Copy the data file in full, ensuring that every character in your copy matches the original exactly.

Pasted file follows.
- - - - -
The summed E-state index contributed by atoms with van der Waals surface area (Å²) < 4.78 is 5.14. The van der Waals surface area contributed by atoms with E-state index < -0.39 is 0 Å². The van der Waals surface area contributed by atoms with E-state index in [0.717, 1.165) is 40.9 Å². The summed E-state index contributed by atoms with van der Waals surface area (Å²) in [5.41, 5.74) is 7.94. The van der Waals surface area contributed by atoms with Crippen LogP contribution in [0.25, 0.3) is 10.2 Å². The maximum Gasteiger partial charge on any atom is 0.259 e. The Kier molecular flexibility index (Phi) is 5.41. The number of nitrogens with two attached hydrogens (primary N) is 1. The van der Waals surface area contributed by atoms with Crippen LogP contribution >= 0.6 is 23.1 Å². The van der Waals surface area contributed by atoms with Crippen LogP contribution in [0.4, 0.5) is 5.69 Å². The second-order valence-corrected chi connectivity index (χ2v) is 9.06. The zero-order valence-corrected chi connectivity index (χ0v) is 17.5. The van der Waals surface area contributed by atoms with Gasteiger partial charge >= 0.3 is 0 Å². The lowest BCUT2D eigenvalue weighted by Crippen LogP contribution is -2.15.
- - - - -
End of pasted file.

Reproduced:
The summed E-state index contributed by atoms with van der Waals surface area (Å²) < 4.78 is 5.14. The van der Waals surface area contributed by atoms with E-state index < -0.39 is 0 Å². The van der Waals surface area contributed by atoms with E-state index in [0.717, 1.165) is 40.9 Å². The summed E-state index contributed by atoms with van der Waals surface area (Å²) in [5.41, 5.74) is 7.94. The van der Waals surface area contributed by atoms with Crippen LogP contribution in [0.25, 0.3) is 10.2 Å². The maximum Gasteiger partial charge on any atom is 0.259 e. The Kier molecular flexibility index (Phi) is 5.41. The number of nitrogens with two attached hydrogens (primary N) is 1. The van der Waals surface area contributed by atoms with Crippen LogP contribution >= 0.6 is 23.1 Å². The van der Waals surface area contributed by atoms with Crippen LogP contribution in [0.4, 0.5) is 5.69 Å². The second-order valence-corrected chi connectivity index (χ2v) is 9.06. The zero-order valence-corrected chi connectivity index (χ0v) is 17.5. The van der Waals surface area contributed by atoms with Gasteiger partial charge >= 0.3 is 0 Å². The lowest BCUT2D eigenvalue weighted by Crippen LogP contribution is -2.15.